So what’s to become of all those leafy subdivisions with their Palladian detailing and tasteful signage? Already low or middle-income families priced out of cities and better neighborhoods are moving into McMansions divided for multi-family use. Alison Arieff, who blogs for The New York Times, visited one such tract mansion that was split into four units, or “quartets,” each with its own entrance, which is not unlike what happened to many stately homes in the 1930s. The difference, of course, is that the 1930s homes held up because they were made with solid materials, and today’s spec homes are all hollow doors, plastic columns and faux stone facades.

There is also speculation that subdivision homes could be dismantled and sold for scrap now that a mini-industry for repurposed lumber and other materials has evolved over the last few years. Around the periphery of these discussions is the specter of the suburb as a ghost town patrolled by squatters and looters, as if Mad Max had come to the cul-de-sac.

If the suburb is a big loser in mortgage crisis episode, then who is the winner? Not surprisingly, the New Urbanists, a group of planners, developers and architects devoted to building walkable towns based on traditional designs, have interpreted the downturn as vindication of their plans for mixed-use communities where people can stroll from their homes to schools and restaurants.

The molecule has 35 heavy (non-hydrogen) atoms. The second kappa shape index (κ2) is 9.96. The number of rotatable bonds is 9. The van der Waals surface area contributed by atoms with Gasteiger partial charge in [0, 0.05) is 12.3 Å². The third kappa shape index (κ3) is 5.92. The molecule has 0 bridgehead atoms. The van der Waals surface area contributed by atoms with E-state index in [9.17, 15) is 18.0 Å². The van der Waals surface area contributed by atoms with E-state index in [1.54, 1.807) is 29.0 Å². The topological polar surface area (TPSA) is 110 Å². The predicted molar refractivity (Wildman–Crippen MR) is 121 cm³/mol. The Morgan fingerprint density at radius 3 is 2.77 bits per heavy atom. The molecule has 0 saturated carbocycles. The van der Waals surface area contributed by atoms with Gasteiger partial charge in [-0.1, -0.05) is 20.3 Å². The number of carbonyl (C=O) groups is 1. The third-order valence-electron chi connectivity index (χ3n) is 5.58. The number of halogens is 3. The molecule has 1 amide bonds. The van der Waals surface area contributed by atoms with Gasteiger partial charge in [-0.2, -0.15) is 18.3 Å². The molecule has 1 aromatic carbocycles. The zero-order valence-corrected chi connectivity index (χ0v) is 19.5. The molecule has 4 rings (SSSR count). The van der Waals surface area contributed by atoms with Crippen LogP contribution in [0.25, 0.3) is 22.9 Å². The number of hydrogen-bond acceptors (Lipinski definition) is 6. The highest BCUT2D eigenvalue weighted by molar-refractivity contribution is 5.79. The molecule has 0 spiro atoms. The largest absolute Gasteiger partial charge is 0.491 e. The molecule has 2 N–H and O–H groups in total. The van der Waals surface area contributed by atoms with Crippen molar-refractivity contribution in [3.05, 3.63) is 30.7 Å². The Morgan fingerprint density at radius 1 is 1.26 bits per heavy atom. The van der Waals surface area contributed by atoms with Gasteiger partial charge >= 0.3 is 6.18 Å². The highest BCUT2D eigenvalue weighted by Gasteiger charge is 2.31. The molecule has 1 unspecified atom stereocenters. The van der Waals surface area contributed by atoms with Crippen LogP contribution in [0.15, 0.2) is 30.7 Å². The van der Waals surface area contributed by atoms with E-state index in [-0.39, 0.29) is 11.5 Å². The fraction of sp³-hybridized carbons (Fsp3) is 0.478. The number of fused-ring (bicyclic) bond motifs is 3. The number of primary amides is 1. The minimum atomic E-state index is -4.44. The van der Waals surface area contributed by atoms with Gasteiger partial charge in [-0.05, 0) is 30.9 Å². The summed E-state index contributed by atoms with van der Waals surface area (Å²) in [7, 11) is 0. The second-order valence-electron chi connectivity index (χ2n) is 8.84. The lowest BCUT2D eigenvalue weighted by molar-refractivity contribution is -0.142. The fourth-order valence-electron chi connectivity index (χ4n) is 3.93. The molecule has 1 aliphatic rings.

Richard Florida, a Toronto business professor and author of “Who’s Your City?: How the Creative Economy Is Making Where to Live the Most Important Decision of Your Life,” argues that dense and diverse cities with “accelerated rates of urban metabolism” are the communities most likely to innovate their way through economic crisis. In an article published in this month’s issue of The Atlantic, he posits that New York is at a relative advantage, despite losing a chunk of its financial engine, because the jostling proximity of architects, fashion designers, software writers and other creative types will reenergize its economy.


Filed under Downtown / Uptown, Press & News, Suburbs

Condo Confidence in the Dallas Arts District

The developer is so confident about the value of these condos that she is offering a buyback program.

The developer is so confident about the value of these condos that she is offering a buyback program.

Lucy Billingsley is showing her confidence in One Arts Plaza and the lifestyle in the Dallas Arts District. She has created a buyback program that proves the value of high rise homes at One Arts. I’ve had these homes co-listed with Claire Dewar for about a year now. There are 15 condos remaining priced from $700’s to $3.5-million. One Arts is owner-occupied, so Lucy wants to protect the investment of the original owners and their confidence in this arts-centric neighborhood. This buyback program also protects the investment of new buyers and we want them to feel this confidence too. Click here to read the Dallas Business Journal article.

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Lee Cullum: Dallas Arts District thrives amid uncertainty | News for Dallas, Texas | Dallas Morning News | Opinion: Viewpoints

Click photo for listing information on 3-bedroom condo with downtown/arts district views

Click photo for listing information on 3-bedroom condo with downtown/arts district views

Great article about the Dallas Arts District and how Lucy Billingsley is a pioneer in its development. I have the condos at One Arts listed – call me if you want to see them. Prices are $735-$3-million. 214-536-4727

Lee Cullum: Dallas Arts District thrives amid uncertainty | News for Dallas, Texas | Dallas Morning News | Opinion: Viewpoints.

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Filed under Downtown / Uptown, Press & News